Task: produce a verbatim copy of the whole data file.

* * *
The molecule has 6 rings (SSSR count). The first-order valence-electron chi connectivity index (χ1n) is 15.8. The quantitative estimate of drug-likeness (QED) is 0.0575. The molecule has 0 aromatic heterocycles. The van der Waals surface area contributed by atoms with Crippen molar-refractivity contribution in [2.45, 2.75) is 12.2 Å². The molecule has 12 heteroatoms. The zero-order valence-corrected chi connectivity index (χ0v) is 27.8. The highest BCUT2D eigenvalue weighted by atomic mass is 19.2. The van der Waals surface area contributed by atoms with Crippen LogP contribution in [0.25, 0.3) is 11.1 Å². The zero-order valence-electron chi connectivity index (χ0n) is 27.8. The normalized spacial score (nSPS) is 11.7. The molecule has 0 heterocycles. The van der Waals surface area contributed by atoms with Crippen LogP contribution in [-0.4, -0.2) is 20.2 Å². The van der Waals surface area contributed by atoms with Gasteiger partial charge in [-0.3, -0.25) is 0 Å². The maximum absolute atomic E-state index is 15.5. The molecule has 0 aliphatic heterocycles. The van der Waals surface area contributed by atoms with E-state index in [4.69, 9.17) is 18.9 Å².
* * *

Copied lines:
The molecule has 6 rings (SSSR count). The first-order valence-electron chi connectivity index (χ1n) is 15.8. The quantitative estimate of drug-likeness (QED) is 0.0575. The molecule has 0 aromatic heterocycles. The van der Waals surface area contributed by atoms with Crippen molar-refractivity contribution in [2.45, 2.75) is 12.2 Å². The molecule has 12 heteroatoms. The zero-order valence-corrected chi connectivity index (χ0v) is 27.8. The highest BCUT2D eigenvalue weighted by atomic mass is 19.2. The van der Waals surface area contributed by atoms with Crippen LogP contribution in [0.25, 0.3) is 11.1 Å². The zero-order valence-electron chi connectivity index (χ0n) is 27.8. The normalized spacial score (nSPS) is 11.7. The molecule has 0 heterocycles. The van der Waals surface area contributed by atoms with Crippen LogP contribution in [-0.4, -0.2) is 20.2 Å². The van der Waals surface area contributed by atoms with Gasteiger partial charge in [-0.3, -0.25) is 0 Å². The maximum absolute atomic E-state index is 15.5. The molecule has 0 aliphatic heterocycles. The van der Waals surface area contributed by atoms with E-state index in [4.69, 9.17) is 18.9 Å².